Closing Guantanamo only makes sense in the context of a broader detention policy that is legally, politically, diplomatically, and strategically sustainable.  More important than the location of detention is the legal and administrative process of detention.

For many participants in the debate, therefore, “Guantanamo” is shorthand for a broader set of policies.  “Closing Guantanamo,” to many advocates, means ending detention-without-trial.  “Keeping Guantanamo open,” to many of its proponents, means continuing to use law-of-war authority to hold captured enemy fighters until the end of hostilities, even if that detention occurs at other sites, and to some it means using military rather than civilian trials to prosecute war crimes.

President Obama has charted an ambiguous middle path between these views.  On the one hand, he calls Guantanamo a stain on America’s reputation and anathema to our values.  On the other hand, he has implied that his pathway to closing it will include at least some continued detention of al Qaeda leaders and fighters who are not prosecutable yet are too dangerous to release, and his administration has staunchly defended its law-of-war detention powers.  In some respects, the surprising result of this incongruous path is that law-of-war detention is now a stronger counterterrorism tool under Obama’s leadership than it was under Bush’s.

First, the Obama administration has helped to bolster mainstream moderate political support for some long-term law-of-war detention.  Statements like the president’s 2009 Archives speech regarding the likely need to detain long-term without trial some dangerous Guantanamo detainees gave political credibility to a position that many of the political left (and some of the libertarian right) had been reluctant to acknowledge.  Additional legitimacy of at least some detention of enemy terrorists outside the criminal justice system has come from the Obama administration’s improving periodic review processes and emphasizing their fairness and accuracy; its commitment to detention consistent with the laws of war and prohibitions on torture; and Guantanamo skeptics’ increasing awareness that the alternative to detention in some cases may be lethal force or proxy detention by others.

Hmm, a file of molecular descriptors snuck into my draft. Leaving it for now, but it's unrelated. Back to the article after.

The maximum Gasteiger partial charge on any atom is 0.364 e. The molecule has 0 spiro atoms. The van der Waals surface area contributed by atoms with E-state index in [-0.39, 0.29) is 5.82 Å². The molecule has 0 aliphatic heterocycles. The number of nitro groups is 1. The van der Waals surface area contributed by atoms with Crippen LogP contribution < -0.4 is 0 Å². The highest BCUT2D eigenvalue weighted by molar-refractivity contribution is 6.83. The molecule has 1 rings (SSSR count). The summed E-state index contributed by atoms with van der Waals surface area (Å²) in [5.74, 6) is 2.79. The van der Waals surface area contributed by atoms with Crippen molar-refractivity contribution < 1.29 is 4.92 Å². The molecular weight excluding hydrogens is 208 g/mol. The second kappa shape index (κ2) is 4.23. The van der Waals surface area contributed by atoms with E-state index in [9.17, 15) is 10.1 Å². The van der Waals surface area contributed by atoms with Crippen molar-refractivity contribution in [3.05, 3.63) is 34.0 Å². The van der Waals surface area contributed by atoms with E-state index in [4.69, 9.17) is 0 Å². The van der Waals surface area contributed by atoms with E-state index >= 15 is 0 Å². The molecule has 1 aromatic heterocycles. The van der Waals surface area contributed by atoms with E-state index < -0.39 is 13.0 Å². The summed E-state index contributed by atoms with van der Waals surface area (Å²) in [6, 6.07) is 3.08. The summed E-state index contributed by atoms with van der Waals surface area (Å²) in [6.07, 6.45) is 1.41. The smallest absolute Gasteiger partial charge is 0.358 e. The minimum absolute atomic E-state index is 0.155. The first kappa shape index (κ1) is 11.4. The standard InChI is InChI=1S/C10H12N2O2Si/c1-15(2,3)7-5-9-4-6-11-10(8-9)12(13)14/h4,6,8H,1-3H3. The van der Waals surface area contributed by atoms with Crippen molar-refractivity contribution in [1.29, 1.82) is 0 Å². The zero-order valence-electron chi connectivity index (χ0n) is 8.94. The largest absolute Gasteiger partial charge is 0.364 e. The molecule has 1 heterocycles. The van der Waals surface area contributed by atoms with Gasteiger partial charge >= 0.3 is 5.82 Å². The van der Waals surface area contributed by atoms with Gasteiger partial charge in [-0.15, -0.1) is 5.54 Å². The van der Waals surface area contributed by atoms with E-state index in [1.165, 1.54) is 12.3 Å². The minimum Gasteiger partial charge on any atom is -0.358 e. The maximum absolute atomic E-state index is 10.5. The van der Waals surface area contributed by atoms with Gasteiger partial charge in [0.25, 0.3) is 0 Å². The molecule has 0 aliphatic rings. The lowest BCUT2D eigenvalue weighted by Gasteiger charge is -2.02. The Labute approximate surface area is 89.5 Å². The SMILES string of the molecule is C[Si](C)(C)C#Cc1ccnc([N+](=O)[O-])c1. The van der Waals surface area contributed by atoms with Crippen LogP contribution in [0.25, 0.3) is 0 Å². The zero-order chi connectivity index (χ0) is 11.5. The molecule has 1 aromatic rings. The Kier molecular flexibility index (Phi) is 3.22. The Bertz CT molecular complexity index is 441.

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The last four years should have been a good period for executive-congressional relations in the areas of national security and foreign affairs.  The president, vice president, and secretary of state were former Senators.  They all viewed President George W. Bush as too inclined to bypass or ignore Congress and they promised to do better.  And the Obama administration started with Democratic majorities in the House and Senate.

It is thus surprising that the past four years have been notable for inter-branch clashes and paralysis on some major national security agenda items, with the administration failing to engage Congress or operating in a slowly reactive mode, while many congressional Republicans remain in an obstructionist mode.  In the second term, the Obama administration will need to pick its legislative priorities more deliberately, engage with allies and opponents in Congress more actively, and be willing to negotiate compromises or wage aggressive campaigns on key issues.

Congress has repeatedly stifled the president’s signature counterterrorism promise to close the Guantanamo Bay detention facility.  Congress’s opposition has been more than political.  Beginning with legislation in 2010 when Democrats controlled both houses of Congress, Congress has consistently placed legal barriers on the president’s ability to transfer Guantanamo detainees or to try them in civilian courts in the United States. After hinting in his speech at the National Archives in 2009 that he would work with Congress on these issues, Obama has put forward no proposal of his own, nor has his administration been willing to explore possible compromises on long-term Guantanamo policies, instead playing defense against moves by congressional blocs with their own Guantanamo agendas.  That defensive strategy has included a series of veto threats, which were always abandoned in the end and now carry little credibility.